Make sure failure is part of your strategy.
There is a saying: “Failing to plan is planning to fail.” Pretty straightforward. Most people understand the need to plan. However, what about planning for failure? The fact is that even with a great plan, you will most likely face failure. Then what? How many people plan what they will do if they fail?
In the world of start-ups and high-stakes business, planning for failure takes the shape of a “premortem.” All the members of the team try to think of what is going to kill the business, and they do it before they launch the business or project. You can do the same thing for aspects of your life. What is going to kill my diet? What is going to kill my workout regimen? Then you can plan around the failure points.
This is not always as easy as planning though. Failure can be debilitating. It can take the wind from your sails. But it doesn’t have to. You can have a plan for dealing with failure. You can train your mind to recognize failure and take action to pick yourself back up again.
What might that plan look like?
Step 1: Take action
You won’t get anywhere if you don’t take action. Step one in dealing with failure is knowing that no matter what has happened in the past, you can continue to take action moving forward. Often the most dangerous thing you can do when you fail is stop. So keep going. Keep taking action.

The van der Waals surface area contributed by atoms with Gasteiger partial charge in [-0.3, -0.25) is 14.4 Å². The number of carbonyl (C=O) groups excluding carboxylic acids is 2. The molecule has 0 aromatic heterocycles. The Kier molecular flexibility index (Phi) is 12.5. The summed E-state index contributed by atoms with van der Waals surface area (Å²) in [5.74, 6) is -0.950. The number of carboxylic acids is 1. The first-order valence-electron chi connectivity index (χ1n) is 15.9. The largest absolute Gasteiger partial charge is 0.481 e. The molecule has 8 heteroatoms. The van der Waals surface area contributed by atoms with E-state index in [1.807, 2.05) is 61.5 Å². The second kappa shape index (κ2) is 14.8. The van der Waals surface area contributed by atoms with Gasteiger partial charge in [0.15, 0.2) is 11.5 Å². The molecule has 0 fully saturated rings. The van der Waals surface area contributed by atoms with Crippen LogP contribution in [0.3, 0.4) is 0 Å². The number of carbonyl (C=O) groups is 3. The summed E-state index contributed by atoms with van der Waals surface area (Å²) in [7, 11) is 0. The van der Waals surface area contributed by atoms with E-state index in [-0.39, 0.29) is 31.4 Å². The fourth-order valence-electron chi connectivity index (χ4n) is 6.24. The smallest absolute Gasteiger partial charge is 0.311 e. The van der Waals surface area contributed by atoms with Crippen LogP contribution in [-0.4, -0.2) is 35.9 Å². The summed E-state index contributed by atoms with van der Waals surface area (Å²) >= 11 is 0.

Step 2: Analyze
Part of laying out the best plan is analyzing what works and what doesn’t. If you are struggling with your diet or fitness regimen, you can analyze what is working and what isn’t. You can break down the habits and behaviors to find the weakest link. If you aren’t sure where to start, I highly recommend reading about the Fogg Behavior Model put together by Dr. B.J. Fogg of Stanford University. He breaks down all the components that go into building a behavior and gives you the guidelines you need to analyze what went wrong.
Step 3: Adjust
Once you have analyzed what went wrong, make the adjustment as best you can and then get back to work. No one can stop you if you don’t stop yourself.
Following this process takes mental strength. You have to be aware. You have to be strong enough to take action even when you don’t want to. You have to fight the voice in your mind saying you are bad for faltering. You are not bad for falling behind on your positive habits or behaviors. It takes work to break the cycle of criticism going on inside your head. I am here to tell you that you are not bad, you are not alone, and there is a way to get back on track.
Here are three statements that can help you get through the tough times. Build these into your strategy for success:
1. Victory goes to the vulnerable. Get vulnerable. Put yourself out there. You will be OK. If you can get vulnerable, the victory will be that much sweeter.
2. Be comfortable in uncomfortable situations. The more you practice getting uncomfortable, the more comfortable you will become with those feelings. So get out there and get vulnerable; it is uncomfortable, but it is worth it.
3. Compete! Don’t compete against others; compete to show up. Compete to never give up. You can always compete at that!
Take the time to get your mental reps in. Get your mind right, and you will be able to handle obstacles and challenges whenever and wherever they arise.
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